The accountant plays an important role in your personal or financial life. They help to collect and organize financial information whether you are a customer or a business. Your personal accountant may perform several duties from collecting and analyzing your account information to helping to lodge your tax return.
If you are an accounting professional, you understand how pertinent and sensitive your client’s information is. After all, yours is an industry built on professionalism, accuracy and trust. It can damage your reputation if your client’s records were not kept confidential. You may even be in breach of data security laws.
That is why secure document destruction is important. It helps you to manage your records, as well as protecting you and your client. Unlike shredding your documents yourself, we can help you destroy your documents quickly and effectively. You will save on labour costs of removing staples, folders or plastic sleeves. After your documents are destroyed, you will receive a certificate of destruction for your peace of mind.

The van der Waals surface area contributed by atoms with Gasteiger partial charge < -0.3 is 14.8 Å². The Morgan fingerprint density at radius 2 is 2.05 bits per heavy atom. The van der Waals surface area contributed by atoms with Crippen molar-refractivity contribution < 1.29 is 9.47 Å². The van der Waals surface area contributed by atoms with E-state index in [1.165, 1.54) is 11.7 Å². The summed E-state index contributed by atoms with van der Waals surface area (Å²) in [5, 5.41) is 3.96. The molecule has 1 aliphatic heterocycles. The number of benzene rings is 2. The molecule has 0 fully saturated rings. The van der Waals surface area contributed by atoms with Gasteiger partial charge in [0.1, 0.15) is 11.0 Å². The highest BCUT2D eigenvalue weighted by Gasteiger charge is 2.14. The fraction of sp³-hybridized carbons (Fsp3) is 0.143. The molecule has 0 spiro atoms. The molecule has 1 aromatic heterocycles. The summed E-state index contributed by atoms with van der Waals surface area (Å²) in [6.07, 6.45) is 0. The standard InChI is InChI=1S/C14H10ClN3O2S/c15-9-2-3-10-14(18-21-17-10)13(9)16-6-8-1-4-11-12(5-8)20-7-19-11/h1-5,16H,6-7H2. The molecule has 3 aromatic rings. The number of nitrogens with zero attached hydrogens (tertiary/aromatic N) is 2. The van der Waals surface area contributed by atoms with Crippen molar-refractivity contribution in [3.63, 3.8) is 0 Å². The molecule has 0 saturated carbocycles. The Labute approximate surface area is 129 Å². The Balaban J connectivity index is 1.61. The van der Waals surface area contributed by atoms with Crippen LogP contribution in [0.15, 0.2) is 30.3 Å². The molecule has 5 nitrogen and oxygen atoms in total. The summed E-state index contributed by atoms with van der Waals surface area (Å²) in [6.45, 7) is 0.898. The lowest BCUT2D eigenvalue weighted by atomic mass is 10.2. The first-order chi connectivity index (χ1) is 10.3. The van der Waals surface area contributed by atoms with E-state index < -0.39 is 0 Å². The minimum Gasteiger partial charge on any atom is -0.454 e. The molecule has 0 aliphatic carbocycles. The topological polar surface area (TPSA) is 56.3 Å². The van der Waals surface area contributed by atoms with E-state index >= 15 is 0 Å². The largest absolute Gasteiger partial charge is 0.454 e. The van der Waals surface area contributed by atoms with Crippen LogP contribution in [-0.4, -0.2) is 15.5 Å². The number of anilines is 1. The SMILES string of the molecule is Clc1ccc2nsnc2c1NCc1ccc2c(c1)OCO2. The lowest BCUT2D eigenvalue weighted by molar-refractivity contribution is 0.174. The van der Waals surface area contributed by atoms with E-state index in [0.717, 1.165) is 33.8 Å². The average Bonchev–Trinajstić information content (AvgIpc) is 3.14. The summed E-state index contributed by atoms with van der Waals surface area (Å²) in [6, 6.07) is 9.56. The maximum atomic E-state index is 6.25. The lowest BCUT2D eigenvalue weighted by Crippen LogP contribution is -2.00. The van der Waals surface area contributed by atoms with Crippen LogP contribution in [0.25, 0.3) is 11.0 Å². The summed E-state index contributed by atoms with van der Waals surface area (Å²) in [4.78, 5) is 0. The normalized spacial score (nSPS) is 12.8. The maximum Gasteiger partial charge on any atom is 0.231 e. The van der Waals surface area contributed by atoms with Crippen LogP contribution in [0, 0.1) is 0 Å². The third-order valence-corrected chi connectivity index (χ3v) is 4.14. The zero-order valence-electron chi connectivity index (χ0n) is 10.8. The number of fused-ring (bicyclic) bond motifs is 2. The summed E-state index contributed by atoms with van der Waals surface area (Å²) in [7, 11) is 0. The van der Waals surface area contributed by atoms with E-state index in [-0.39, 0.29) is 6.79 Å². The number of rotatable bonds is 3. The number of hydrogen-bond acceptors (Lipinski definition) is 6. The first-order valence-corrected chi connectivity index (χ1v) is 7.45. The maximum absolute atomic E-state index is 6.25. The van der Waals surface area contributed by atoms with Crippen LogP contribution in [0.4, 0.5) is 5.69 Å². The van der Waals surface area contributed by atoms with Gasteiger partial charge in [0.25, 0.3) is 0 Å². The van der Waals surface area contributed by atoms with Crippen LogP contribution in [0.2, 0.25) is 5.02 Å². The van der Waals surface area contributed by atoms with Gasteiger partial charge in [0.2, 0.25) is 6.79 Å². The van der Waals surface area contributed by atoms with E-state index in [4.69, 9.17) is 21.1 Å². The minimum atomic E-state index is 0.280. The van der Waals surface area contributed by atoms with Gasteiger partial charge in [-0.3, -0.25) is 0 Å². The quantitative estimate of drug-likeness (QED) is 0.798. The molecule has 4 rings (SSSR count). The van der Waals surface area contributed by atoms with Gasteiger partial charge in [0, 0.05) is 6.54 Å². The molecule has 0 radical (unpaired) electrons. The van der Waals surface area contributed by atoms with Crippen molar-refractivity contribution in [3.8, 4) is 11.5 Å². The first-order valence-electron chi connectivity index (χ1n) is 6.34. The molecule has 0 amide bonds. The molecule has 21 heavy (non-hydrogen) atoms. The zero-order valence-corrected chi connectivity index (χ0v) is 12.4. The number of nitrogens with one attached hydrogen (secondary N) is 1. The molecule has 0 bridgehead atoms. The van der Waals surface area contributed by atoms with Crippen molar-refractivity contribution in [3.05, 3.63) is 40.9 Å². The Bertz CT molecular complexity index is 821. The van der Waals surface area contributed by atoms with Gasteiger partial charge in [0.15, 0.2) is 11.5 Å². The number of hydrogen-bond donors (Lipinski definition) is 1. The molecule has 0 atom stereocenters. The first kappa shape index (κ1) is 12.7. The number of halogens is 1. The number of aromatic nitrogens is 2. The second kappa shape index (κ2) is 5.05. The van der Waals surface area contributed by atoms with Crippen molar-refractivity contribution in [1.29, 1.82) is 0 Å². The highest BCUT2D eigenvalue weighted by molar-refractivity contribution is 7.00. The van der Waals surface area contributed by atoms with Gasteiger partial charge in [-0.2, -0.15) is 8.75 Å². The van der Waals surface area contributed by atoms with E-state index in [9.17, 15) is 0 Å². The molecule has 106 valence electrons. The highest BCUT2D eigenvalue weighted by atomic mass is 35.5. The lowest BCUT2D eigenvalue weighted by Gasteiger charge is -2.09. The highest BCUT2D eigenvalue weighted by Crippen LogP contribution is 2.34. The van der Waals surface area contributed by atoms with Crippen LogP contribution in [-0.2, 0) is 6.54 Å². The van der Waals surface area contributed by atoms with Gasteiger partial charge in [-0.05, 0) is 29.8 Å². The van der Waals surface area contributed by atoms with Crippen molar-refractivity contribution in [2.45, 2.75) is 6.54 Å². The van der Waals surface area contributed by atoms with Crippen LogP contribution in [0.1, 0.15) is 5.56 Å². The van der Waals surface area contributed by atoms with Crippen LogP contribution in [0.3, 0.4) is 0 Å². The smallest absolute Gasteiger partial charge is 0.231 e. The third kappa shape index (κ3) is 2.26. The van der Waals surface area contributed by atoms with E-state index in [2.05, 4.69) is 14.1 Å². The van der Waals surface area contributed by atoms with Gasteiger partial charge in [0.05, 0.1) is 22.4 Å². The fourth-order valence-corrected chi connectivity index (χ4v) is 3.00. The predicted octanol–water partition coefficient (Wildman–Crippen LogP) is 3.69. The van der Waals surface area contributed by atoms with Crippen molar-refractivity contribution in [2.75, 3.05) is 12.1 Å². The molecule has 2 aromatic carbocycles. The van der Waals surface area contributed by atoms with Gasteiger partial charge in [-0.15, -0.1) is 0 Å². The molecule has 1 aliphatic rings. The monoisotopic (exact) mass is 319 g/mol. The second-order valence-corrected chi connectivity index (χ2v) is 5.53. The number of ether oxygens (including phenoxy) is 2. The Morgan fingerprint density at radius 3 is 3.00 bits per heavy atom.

There are different types of information that you need to ensure if part of a compliant document destruction policy:
– Bank account records
– Credit Card Information
– Tax return information
– Payments to employees and other organizations
– Financial statements including balance sheets, and profit and loss statements
The amount of time that you are required to keep these financial documents varies according to the document and its function. It is important to destroy the documents in a timely fashion or you may find yourself in breach of the data protection act, which guides how you collect and handle personal information.
Before you destroy your documents, you should keep in mind the general timeframe for record keeping. Please note that if you destroy the documents you are allowed to, this may be a criminal offence.
This a general timeframe for keeping documents (please note that these are guidelines):
For financial and accounting records: seven years is the minimum period.
For taxation records: five years is the minimum period.
Minutes of meetings, members and other corporate records: five years is the minimum period.
For assets that are subject to capital gains tax: five years after the disposal of the asset. The accountant